But vice presidential access does not guarantee that the vice president will help expose the president to "the free flow of ideas and information." It depends on how the vice president exercises the advising role.
Many don't always do it well. Vice President George H.W. Bush was largely silent during discussions of trading arms to Iran for the release of hostages during the Reagan administration in the mid-1980s. Dick Cheney focused on persuading President George W. Bush to pursue policies he preferred. Cheney often obtained Bush's agreement following private meetings rather than making sure presidential decisions followed an airing of competing views.
Biden, however, played a more critically useful part. Over the last few months, he emerged as the primary questioner of McChrystal's request for additional troops in Afghanistan and probed many dimensions of the challenges in the region during administration discussions.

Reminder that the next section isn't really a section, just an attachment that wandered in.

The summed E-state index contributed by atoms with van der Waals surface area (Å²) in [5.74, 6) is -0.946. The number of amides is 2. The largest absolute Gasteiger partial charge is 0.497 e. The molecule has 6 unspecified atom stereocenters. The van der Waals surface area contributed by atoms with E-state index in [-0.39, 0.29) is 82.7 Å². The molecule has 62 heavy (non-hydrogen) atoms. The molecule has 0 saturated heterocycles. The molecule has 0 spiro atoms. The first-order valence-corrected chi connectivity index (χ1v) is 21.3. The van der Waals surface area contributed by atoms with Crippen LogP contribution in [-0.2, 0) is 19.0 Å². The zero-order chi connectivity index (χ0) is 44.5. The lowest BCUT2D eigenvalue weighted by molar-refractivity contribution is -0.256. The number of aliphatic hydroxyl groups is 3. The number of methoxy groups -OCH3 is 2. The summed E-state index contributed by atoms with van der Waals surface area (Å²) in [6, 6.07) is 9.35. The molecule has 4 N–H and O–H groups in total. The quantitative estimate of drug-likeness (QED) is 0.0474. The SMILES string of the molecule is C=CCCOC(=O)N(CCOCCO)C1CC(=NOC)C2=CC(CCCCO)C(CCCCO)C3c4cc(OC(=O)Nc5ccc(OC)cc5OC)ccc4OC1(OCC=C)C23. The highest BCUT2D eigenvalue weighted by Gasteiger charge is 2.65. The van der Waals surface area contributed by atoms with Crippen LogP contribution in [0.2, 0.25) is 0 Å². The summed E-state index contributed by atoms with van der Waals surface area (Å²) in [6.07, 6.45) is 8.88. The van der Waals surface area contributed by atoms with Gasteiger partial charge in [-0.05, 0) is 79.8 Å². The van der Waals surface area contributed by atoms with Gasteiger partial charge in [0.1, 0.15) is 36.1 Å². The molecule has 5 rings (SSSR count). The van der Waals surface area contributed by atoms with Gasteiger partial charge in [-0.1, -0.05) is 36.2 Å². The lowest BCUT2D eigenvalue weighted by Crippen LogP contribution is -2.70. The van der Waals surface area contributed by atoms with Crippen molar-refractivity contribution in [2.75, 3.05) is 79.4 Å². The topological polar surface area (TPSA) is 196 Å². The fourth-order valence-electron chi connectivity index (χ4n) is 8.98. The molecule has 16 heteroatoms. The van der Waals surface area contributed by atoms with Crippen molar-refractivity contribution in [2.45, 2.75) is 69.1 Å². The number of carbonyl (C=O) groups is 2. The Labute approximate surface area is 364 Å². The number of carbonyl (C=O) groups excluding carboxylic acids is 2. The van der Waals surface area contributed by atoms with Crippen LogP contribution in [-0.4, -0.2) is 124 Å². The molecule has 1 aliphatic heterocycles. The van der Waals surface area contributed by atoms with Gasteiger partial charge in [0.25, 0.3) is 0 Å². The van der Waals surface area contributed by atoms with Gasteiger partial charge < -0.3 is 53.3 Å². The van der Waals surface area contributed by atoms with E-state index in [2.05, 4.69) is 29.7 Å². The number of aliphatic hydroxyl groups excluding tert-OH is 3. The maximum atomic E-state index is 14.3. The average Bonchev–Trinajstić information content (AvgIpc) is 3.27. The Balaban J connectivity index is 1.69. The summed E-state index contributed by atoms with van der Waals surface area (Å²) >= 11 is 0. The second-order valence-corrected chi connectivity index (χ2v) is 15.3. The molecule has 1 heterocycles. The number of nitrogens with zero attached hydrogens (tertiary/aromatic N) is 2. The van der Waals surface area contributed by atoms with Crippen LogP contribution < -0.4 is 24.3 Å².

Biden's questions may have reflected his misgivings about America's effort in Afghanistan. But his prodding also demonstrated the ability of a vice president to help ensure that presidential decisions are based on a full consideration of competing perspectives.
That's the role Mondale recommended 33 years ago, and that's a role Biden assumed during the deliberations on Afghanistan.
So Biden didn't lose on Afghanistan. He did his job, and in doing so, helped Obama do his.
Studies of brain activity in monkeys suggests we learn from our successes but not, as we'd like to hope, from our mistakes.
Maybe that explains why we keep doing things even when we know the outcome will be bad. That's worth thinking about amidst the uproar over coal and its impact on the environment and economy.